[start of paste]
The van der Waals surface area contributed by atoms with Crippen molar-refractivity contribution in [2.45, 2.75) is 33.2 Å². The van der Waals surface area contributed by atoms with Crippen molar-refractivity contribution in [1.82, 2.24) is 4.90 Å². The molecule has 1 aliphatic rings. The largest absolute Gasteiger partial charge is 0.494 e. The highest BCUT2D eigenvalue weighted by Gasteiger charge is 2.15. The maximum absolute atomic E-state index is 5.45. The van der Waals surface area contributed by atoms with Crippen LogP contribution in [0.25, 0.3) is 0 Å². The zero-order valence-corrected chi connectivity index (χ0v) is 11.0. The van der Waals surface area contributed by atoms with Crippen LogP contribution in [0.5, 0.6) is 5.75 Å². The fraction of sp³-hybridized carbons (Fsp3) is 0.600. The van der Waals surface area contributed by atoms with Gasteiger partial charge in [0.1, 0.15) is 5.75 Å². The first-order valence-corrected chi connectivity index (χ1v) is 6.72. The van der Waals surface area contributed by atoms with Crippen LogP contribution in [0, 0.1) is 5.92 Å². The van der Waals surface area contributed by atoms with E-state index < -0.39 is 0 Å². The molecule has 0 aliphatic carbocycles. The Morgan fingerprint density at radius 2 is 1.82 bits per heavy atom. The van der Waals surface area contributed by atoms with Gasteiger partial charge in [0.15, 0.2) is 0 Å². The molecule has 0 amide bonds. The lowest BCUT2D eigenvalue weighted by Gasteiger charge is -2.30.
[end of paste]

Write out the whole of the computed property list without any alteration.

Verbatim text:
The van der Waals surface area contributed by atoms with Crippen molar-refractivity contribution in [2.45, 2.75) is 33.2 Å². The van der Waals surface area contributed by atoms with Crippen molar-refractivity contribution in [1.82, 2.24) is 4.90 Å². The molecule has 1 aliphatic rings. The largest absolute Gasteiger partial charge is 0.494 e. The highest BCUT2D eigenvalue weighted by Gasteiger charge is 2.15. The maximum absolute atomic E-state index is 5.45. The van der Waals surface area contributed by atoms with Crippen LogP contribution in [0.25, 0.3) is 0 Å². The zero-order valence-corrected chi connectivity index (χ0v) is 11.0. The van der Waals surface area contributed by atoms with Crippen LogP contribution in [0.5, 0.6) is 5.75 Å². The fraction of sp³-hybridized carbons (Fsp3) is 0.600. The van der Waals surface area contributed by atoms with Gasteiger partial charge in [0.1, 0.15) is 5.75 Å². The first-order valence-corrected chi connectivity index (χ1v) is 6.72. The van der Waals surface area contributed by atoms with Crippen LogP contribution in [0, 0.1) is 5.92 Å². The van der Waals surface area contributed by atoms with E-state index < -0.39 is 0 Å². The molecule has 0 aliphatic carbocycles. The Morgan fingerprint density at radius 2 is 1.82 bits per heavy atom. The van der Waals surface area contributed by atoms with Gasteiger partial charge in [0.15, 0.2) is 0 Å². The molecule has 0 amide bonds. The lowest BCUT2D eigenvalue weighted by Gasteiger charge is -2.30.